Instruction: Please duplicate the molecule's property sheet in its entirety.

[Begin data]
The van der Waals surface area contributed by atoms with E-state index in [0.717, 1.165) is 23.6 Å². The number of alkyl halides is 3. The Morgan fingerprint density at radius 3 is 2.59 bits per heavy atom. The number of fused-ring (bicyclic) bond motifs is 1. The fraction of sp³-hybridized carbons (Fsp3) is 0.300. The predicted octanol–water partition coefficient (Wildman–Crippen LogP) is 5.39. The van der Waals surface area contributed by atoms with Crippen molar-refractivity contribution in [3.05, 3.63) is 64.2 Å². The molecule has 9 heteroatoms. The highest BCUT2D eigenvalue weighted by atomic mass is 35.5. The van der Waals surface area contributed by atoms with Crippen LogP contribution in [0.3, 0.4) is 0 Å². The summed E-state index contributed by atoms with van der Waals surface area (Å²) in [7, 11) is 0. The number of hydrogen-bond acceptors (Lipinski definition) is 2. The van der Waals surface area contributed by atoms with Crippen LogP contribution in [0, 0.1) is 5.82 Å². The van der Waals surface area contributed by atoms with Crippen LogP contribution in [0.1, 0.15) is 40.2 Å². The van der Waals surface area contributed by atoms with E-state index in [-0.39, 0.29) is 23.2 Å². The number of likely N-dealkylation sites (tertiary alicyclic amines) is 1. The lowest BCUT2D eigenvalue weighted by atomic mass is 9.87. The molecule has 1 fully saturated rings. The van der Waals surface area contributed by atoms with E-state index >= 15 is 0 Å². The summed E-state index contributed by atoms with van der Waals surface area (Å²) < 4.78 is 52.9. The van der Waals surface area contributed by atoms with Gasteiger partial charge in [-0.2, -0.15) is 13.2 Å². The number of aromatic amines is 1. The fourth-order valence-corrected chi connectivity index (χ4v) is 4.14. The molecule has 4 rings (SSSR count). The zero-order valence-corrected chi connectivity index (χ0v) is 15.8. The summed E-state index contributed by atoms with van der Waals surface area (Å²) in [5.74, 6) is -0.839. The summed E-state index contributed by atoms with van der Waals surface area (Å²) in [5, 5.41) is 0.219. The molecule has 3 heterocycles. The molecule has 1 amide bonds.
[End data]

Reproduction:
The van der Waals surface area contributed by atoms with E-state index in [0.717, 1.165) is 23.6 Å². The number of alkyl halides is 3. The Morgan fingerprint density at radius 3 is 2.59 bits per heavy atom. The number of fused-ring (bicyclic) bond motifs is 1. The fraction of sp³-hybridized carbons (Fsp3) is 0.300. The predicted octanol–water partition coefficient (Wildman–Crippen LogP) is 5.39. The van der Waals surface area contributed by atoms with Crippen molar-refractivity contribution in [3.05, 3.63) is 64.2 Å². The molecule has 9 heteroatoms. The highest BCUT2D eigenvalue weighted by atomic mass is 35.5. The van der Waals surface area contributed by atoms with Crippen LogP contribution in [0.3, 0.4) is 0 Å². The summed E-state index contributed by atoms with van der Waals surface area (Å²) in [7, 11) is 0. The number of hydrogen-bond acceptors (Lipinski definition) is 2. The van der Waals surface area contributed by atoms with Crippen LogP contribution in [0, 0.1) is 5.82 Å². The van der Waals surface area contributed by atoms with Crippen LogP contribution in [0.1, 0.15) is 40.2 Å². The van der Waals surface area contributed by atoms with E-state index in [-0.39, 0.29) is 23.2 Å². The number of likely N-dealkylation sites (tertiary alicyclic amines) is 1. The lowest BCUT2D eigenvalue weighted by atomic mass is 9.87. The molecule has 1 fully saturated rings. The van der Waals surface area contributed by atoms with E-state index >= 15 is 0 Å². The summed E-state index contributed by atoms with van der Waals surface area (Å²) < 4.78 is 52.9. The van der Waals surface area contributed by atoms with Gasteiger partial charge in [-0.2, -0.15) is 13.2 Å². The number of aromatic amines is 1. The fourth-order valence-corrected chi connectivity index (χ4v) is 4.14. The molecule has 4 rings (SSSR count). The zero-order valence-corrected chi connectivity index (χ0v) is 15.8. The summed E-state index contributed by atoms with van der Waals surface area (Å²) in [5.74, 6) is -0.839. The summed E-state index contributed by atoms with van der Waals surface area (Å²) in [5, 5.41) is 0.219. The molecule has 3 heterocycles. The molecule has 1 amide bonds.